Assassin's Creed Valhalla was about a Viking establishing a settlement in England, and making peace with his brother, and forging alliances with local chieftains, and befriending the Assassins, and hunting down members of a proto-Templar conspiracy, and navigating the mythical realm of Asgard, and making landfall in the New World, and, and, and. It's difficult to say whether Assassin's Creed Valhalla had a strong central theme, because its story pulled it in so many conflicting directions. A shorter, more directed story will make for a more memorable experience overall.

Scale back the RPG elements 

assassins creed odyssey

(Image credit: Ubisoft)

Assassin's Creed Origins adopted a comprehensive skill tree; Assassin's Creed Odyssey added dialogue choices, romantic options and equipment customization into the mix. By the time Valhalla rolled around, the game was essentially an "RPG lite," with branching story choices, gear upgrades, experience points and more.

Older Assassin's Creed games did let you upgrade your character over time, but in subtler ways, such as improving your health by completing side quests, or purchasing a handful of better equipment from shops. While Mirage should still have some element of character progression, the RPG treatment has stripped some of the signature elements from Assassin's Creed. A more straightforward action/stealth experience would streamline the whole game, and help keep both the story and the gameplay focused.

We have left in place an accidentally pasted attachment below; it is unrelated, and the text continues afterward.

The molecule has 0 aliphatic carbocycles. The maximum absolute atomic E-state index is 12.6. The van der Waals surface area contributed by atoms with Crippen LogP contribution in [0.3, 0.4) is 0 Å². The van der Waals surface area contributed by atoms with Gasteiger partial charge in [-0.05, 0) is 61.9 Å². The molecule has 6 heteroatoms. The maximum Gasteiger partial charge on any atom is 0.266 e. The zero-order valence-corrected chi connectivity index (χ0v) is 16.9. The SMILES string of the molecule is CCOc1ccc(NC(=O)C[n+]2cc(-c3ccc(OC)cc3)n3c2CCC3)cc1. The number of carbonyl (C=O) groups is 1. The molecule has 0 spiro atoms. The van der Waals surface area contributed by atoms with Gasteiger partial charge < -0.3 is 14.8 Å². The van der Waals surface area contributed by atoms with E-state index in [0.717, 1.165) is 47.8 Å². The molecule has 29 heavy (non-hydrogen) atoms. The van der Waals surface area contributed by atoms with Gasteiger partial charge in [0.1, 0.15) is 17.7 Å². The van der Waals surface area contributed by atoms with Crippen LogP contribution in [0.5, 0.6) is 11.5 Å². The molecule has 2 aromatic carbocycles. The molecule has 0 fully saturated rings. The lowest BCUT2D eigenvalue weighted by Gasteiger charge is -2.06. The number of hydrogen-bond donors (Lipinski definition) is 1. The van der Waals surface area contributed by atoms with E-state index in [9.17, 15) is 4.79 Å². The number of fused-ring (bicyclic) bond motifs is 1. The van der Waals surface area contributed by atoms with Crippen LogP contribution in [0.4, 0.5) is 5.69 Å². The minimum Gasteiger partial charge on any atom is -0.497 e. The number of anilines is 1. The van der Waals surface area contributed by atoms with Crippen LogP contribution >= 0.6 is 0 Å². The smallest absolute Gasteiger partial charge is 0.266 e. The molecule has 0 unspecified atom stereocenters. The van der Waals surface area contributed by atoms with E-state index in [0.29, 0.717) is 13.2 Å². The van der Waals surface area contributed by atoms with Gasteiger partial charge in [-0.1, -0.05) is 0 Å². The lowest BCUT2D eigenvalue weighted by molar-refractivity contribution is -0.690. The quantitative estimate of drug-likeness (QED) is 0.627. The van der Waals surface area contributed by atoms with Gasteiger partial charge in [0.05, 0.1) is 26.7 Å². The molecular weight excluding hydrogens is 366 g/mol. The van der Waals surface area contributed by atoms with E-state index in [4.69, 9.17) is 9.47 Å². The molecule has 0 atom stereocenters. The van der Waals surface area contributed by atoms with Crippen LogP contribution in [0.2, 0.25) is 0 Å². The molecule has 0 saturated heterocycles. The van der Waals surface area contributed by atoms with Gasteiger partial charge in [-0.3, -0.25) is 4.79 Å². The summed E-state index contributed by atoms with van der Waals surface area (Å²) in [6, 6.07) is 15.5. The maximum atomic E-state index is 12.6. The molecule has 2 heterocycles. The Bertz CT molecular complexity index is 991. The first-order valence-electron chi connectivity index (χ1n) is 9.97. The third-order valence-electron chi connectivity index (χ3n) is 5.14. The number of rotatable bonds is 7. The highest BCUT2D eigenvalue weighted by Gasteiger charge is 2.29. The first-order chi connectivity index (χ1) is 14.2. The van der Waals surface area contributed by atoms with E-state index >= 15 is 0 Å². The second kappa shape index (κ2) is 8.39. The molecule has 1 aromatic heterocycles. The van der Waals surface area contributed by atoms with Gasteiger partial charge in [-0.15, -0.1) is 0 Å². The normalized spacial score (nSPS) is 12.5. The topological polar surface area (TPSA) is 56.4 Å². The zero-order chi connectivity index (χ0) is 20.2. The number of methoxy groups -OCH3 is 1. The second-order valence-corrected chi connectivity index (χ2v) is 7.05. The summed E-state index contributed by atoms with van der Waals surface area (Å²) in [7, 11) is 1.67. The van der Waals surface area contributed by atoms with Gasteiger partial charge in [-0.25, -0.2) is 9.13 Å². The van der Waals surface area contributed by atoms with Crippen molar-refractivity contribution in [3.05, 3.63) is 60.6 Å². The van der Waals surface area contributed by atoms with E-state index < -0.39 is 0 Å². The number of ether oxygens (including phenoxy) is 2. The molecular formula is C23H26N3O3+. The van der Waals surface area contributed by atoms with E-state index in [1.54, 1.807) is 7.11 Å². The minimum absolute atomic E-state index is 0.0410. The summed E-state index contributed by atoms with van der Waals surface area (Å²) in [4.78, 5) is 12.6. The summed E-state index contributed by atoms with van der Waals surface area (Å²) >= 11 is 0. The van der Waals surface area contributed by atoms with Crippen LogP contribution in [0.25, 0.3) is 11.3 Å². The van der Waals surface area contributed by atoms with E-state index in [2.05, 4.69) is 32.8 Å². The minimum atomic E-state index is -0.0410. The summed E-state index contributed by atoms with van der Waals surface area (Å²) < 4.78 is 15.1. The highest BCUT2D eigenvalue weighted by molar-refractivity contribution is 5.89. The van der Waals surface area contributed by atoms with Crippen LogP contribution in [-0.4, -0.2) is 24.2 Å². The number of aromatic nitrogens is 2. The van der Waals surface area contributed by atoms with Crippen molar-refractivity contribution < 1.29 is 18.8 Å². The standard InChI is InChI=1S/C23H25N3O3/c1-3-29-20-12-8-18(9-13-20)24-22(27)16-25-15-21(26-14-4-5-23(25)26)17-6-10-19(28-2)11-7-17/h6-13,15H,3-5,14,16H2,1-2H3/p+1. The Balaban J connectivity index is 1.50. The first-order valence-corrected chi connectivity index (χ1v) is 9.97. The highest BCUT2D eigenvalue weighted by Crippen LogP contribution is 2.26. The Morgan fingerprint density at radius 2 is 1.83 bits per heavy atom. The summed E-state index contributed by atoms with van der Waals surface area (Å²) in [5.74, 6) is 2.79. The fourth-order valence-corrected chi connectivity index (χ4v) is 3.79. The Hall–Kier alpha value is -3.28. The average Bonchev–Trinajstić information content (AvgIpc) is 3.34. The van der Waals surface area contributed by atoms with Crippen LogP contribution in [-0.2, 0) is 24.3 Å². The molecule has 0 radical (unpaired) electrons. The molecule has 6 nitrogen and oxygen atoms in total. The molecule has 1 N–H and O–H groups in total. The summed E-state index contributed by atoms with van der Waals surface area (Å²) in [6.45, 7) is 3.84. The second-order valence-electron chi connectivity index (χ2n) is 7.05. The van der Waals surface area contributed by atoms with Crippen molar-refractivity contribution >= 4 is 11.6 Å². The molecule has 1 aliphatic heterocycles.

In fact, "focus" is probably the word that ties all of these points together. Origins, Odyssey and Valhalla were huge, sprawling epics, but that wasn't really what made the early Assassin's Creed games work. They were more directed experiences, with enough open-world exploration to keep things interesting. But the primary focus was on the story, characters and historical setting.

Assassin's Creed Mirage has an opportunity to bring the series back to basics, and remind players why they fell in love with this unique franchise in the first place. Hopefully, we'll learn whether that's the case on September 10.

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Marshall Honorof is a senior editor for Tom's Guide, overseeing the site's coverage of gaming hardware and software. He comes from a science writing background, having studied paleomammalogy, biological anthropology, and the history of science and technology. After hours, you can find him practicing taekwondo or doing deep dives on classic sci-fi.